Primary materials: Some old frame tubing from the scrap metal bin. Looks like it used to be a column of some sort.
Quick layout to get a sense of what the frame will look like and how high off the ground it will be. Please pardon my messy garage!
The rear end will probably be from a suspension MTB. I'd prefer to use a 20" wheel, but this will be convenient for brazing to the main tube, since it has a pair of tabs that fit nicely on either side. Also, the 26" rear triangle may have enough room in it for the 27" wheel that's currently on the old upright tandem, which has a 7-speed internal gear hub and a drum brake.


I'm using fleettrikes style kingpins - a large bolt and some bronze bushings - but where he uses 1/2 inch bolts in a tube with 3/4" inside diameter, I ended up using 3/4" bolts and 1 1/8" steer tubes, which happen to have a 1" ID for most of their length. This is mostly because I couldn't find any tubes with 3/4" ID, but the beefier kingpins may be a good idea anyway on a tandem.
This is the crossbar, with 15 degree wedges cut out of it to (1) compensate for the kingpin inclination and (2) lower the front end of the trike a little.
The front of the main tube is cut at a 12 degree angle, since most builders seem to agree that 12 degrees is about right for the caster angle. It will also angle up the front boom a little. I left a tongue coming out of the bottom that will extend across the bottom of the crossbar and onto the front boom so the joint covers a larger area - I don't like brazing butt joints.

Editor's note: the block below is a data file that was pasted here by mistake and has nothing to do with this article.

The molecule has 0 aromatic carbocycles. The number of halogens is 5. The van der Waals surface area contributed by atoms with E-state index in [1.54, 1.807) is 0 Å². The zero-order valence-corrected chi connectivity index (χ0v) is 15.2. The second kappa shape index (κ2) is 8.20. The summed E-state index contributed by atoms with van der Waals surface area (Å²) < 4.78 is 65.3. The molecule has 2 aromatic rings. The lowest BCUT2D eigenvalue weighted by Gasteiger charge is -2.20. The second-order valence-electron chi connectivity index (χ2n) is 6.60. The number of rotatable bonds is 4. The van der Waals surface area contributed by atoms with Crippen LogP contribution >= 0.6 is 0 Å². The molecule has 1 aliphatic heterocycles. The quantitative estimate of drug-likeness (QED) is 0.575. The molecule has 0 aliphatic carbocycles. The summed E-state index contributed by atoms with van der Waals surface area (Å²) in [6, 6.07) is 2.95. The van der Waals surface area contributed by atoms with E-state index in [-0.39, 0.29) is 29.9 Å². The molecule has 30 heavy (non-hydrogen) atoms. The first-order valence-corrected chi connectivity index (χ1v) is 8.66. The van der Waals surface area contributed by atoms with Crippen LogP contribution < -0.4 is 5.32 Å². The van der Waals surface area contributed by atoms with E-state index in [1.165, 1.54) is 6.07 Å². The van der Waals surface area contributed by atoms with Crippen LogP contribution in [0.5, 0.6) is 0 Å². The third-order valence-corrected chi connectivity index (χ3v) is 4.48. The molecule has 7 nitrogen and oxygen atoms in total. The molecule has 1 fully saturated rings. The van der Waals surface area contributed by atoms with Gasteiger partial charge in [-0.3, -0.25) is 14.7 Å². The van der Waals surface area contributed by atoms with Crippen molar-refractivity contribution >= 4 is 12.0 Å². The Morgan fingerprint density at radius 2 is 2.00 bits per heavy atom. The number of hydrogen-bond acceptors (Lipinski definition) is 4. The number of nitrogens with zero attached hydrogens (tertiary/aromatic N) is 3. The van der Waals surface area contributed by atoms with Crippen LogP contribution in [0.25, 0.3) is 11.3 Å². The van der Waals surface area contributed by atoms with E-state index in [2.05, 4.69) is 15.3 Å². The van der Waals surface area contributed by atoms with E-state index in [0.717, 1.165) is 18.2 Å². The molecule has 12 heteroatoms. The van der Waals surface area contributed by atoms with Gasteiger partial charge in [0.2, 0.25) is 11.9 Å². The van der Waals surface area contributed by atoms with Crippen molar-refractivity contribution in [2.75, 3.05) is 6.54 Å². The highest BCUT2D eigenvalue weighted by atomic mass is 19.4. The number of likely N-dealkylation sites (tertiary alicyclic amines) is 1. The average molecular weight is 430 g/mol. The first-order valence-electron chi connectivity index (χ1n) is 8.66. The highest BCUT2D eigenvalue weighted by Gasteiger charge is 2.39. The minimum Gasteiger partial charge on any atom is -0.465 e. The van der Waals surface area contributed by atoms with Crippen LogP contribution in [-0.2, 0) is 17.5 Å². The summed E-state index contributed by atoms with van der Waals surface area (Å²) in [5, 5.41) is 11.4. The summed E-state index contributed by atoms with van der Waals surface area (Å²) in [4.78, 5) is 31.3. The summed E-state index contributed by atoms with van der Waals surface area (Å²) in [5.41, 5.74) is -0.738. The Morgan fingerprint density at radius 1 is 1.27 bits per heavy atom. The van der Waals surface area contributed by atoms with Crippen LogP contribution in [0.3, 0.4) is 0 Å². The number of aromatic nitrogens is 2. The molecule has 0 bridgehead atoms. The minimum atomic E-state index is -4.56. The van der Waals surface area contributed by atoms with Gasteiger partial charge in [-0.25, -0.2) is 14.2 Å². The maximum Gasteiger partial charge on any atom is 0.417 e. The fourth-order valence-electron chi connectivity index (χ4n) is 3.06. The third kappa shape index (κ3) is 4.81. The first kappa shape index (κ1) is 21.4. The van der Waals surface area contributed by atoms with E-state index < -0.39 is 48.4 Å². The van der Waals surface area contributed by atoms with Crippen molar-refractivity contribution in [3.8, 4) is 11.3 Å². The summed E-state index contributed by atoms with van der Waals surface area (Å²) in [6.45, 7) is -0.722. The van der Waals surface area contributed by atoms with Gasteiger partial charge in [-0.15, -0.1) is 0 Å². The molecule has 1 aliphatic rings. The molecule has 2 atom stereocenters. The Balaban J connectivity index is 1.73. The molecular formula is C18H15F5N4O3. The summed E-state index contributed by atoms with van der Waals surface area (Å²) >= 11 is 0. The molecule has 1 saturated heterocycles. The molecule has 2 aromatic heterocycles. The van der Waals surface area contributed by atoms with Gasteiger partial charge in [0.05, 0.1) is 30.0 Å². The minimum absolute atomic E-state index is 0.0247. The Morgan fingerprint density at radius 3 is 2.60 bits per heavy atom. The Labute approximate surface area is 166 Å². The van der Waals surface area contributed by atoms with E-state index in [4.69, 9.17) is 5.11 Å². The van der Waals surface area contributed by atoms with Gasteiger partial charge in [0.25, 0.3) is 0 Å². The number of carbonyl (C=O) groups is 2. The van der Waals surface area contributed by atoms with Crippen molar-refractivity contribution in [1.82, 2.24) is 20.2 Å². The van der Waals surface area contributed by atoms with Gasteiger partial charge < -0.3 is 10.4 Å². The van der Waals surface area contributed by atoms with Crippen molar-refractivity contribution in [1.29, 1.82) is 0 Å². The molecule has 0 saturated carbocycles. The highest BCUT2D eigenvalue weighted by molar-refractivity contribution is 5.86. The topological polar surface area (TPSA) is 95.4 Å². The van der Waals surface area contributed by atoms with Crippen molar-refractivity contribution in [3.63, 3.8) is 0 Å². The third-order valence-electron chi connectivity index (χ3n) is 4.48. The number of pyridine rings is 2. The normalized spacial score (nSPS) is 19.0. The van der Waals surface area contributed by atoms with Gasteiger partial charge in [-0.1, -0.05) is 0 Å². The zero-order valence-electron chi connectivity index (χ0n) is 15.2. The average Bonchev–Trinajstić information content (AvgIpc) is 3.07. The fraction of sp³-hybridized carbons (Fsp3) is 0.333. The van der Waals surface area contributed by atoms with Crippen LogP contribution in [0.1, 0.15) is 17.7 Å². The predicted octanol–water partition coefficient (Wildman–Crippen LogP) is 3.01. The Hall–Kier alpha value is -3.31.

The crossbar fits against the front of the boom, like so...


Well, I didn't photograph a few steps here, but... On the left is the end of the crossbar. I shaped it to fit the kinpin tubes by drilling through it with a 1 1/8" hole saw a little short of the end and cutting wedges out of the top and bottom on either side, so I'll be able to bend the sides in to meet the kingpin tubes. On the right is one of the kingpin tubes, and underneath is a rough jig: Plywood with a 1 1/8" hole drilled in it.
Put the kingpin tube in the hole, which should (1) hold it in place and (2) make sure there's about 1/4" sticking out the bottom, so the assembly that holds the axle doesn't hit the crossbar or anything. Also, because I think it would look odd to have it flush with the bottom, and because if it were flush I would probably end up with brazing filler inside the kingpin tube and have to ream it out with a dremel tool AGAIN.
When I'm brazing this together I'll hold the crossbar to the jig with a clamp of some sort instead of using my hand. Speaking of which, I should be able to start brazing tomorrow or the next day.
Finally got to the Craft Center for a few hours today and brazed up the crossbar. I'm afraid I warped the kingpin tubes some in the process, so tonight I'll have to ream them out and try to get them back into their proper shape.